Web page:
NPR reviews Exercised: Why Something We Never Evolved to Do Is Healthy and Rewarding by Daniel Lieberman (Pantheon: Random House): "Lieberman makes a superb guide for anyone wishing to understand why it can be hard to commit to exercising, and why we should do it anyway."

The Washington Post reviews Human Nature: Planet Earth In Our Time, Twelve Photographers Address the Future of the Environment edited by Geoff Blackwell and Ruth Hobday (Chronicle): "...sometimes troubling, always stunning."

USA Today reviews The Prophets by Robert Jones, Jr. (G.P. Putnam's Sons: Penguin; LJ starred review), which earns 4 stars: "packed with otherworldly, and supremely artful storytelling, and readers will surely get lost in a radiant romance."

The L.A. Times reviews Nick by Michael Farris Smith (Little, Brown: Hachette): "...an earnest but humid and ill-advised attempt to deepen a top-tier candidate for the Great American Novel by applying some backstory to its least interesting character."

Entertainment Weekly reviews four recent romances.

Briefly Noted

The 2020 Costa Book Award winners are out

Barnes & Noble founder Len Riggio and his wife Louise donated $250,000 to Poets & Writers. Publishers Weekly reports.

Camilla Parker Bowles is starting a book club. The Duchess of Cornwall's Reading Room launches on Instagram Jan. 15. Vanity Fair has details.

The NYT's "Group Text" column features A Lie Someone Told You About Yourself by Peter Ho Davies (HMH).

Catana Chetwynd announced the release date of her new book on Instagram. In Love & Pajamas: A Collection of Comics about Being Yourself Together (Andrews McMeel) is due out Feb. 2.

Marlee Grace discusses Getting to Center: Pathways to Finding Yourself Within the Great Unknown (William Morrow: HarperCollins) with Autostraddle.

Amazon interviews Mateo Askaripour, Black Buck (HMH).

The Book Marks "Questionnaire" features Sue Rainsford, Follow Me to Ground (Scribner: S. & S.; LJ starred review).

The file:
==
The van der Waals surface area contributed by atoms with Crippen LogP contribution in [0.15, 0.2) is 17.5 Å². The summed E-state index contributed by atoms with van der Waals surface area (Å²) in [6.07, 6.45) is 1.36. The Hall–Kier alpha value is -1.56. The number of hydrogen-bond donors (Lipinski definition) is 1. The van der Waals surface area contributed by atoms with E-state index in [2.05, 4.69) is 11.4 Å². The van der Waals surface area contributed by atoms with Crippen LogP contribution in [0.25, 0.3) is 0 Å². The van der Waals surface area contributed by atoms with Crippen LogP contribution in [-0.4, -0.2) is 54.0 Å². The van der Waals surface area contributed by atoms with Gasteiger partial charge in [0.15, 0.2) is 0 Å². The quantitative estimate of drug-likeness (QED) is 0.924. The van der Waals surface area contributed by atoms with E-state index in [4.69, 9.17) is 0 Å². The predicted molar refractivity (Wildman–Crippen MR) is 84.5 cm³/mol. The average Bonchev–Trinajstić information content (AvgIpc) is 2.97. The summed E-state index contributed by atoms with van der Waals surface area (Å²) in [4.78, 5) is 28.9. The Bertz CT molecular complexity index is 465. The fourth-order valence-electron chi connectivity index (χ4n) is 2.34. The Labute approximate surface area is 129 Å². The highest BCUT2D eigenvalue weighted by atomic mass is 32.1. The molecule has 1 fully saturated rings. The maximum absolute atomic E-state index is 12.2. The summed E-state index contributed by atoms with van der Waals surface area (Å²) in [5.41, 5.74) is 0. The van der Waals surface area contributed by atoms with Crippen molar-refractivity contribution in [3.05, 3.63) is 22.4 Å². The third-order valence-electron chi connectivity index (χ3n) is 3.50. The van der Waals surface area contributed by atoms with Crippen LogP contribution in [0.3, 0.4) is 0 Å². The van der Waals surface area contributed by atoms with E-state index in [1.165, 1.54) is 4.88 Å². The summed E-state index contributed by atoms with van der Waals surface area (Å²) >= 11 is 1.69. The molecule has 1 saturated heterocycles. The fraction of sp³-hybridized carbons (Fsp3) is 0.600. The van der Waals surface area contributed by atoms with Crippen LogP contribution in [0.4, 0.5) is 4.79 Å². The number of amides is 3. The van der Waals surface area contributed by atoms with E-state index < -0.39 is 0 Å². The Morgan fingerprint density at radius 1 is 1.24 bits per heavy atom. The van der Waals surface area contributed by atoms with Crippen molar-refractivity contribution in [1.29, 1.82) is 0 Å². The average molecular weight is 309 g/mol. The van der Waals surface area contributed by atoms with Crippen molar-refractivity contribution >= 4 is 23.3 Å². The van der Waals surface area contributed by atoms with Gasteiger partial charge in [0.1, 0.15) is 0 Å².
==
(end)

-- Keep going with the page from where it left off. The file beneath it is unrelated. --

Kirkus interviews Ilyasah Shabazz and Tiffany D. Jackson, The Awakening of Malcolm X (FSG: Macmillan).

Kara Lee Corthron, Daughters of Jubilation (S. & S. Books for Young Readers), shares thoughts on self confidence in Parade's "Novel Advice" column.

Tor.com looks at how libraries are depicted in several fantasy novels.

Five authors tell Wired "what it was like to release a book during quarantine."

Authors on Air

Tiffany Haddish will star in an upcoming adaptation of Landscape with Invisible Hand by M.T. Anderson. Deadline has details.

Nicholas Christakis discusses Apollo's Arrow: The Profound and Enduring Impact of Coronavirus on the Way We Live (Little, Brown Spark: Hachette) with the Keen On podcast.

Rebecca Priestley talks about the travels that helped feed her writing of Fifteen Million Years in Antarctica (Victoria Univ.), on the Time to Eat the Dogs podcast.

NPR's Morning Edition interviews Michael Farris Smith, Nick (Little, Brown: Hachette).

Sanjay Gupta, Keep Sharp: Build a Better Brain at Any Age (S. & S.), tells NPR's Fresh Air that "the act of experiencing something new" can build new brain cells. He will also appear on The View today and The Late Show with Stephen Colbert tonight.

Several books are featured on the Today Show: Black Buck by Mateo Askaripour (HMH), Martha Stewart's Very Good Things: Clever Tips & Genius Ideas for an Easier, More Enjoyable Life by Martha Stewart (HMH), and The Beauty of What Remains: How Our Greatest Fear Becomes Our Greatest Gift by Steve Leder (Avery: Penguin).

Maika and Maritza Moulite, One of the Good Ones (Inkyard: HarperCollins), will be on the Late Night with Seth Meyers tonight.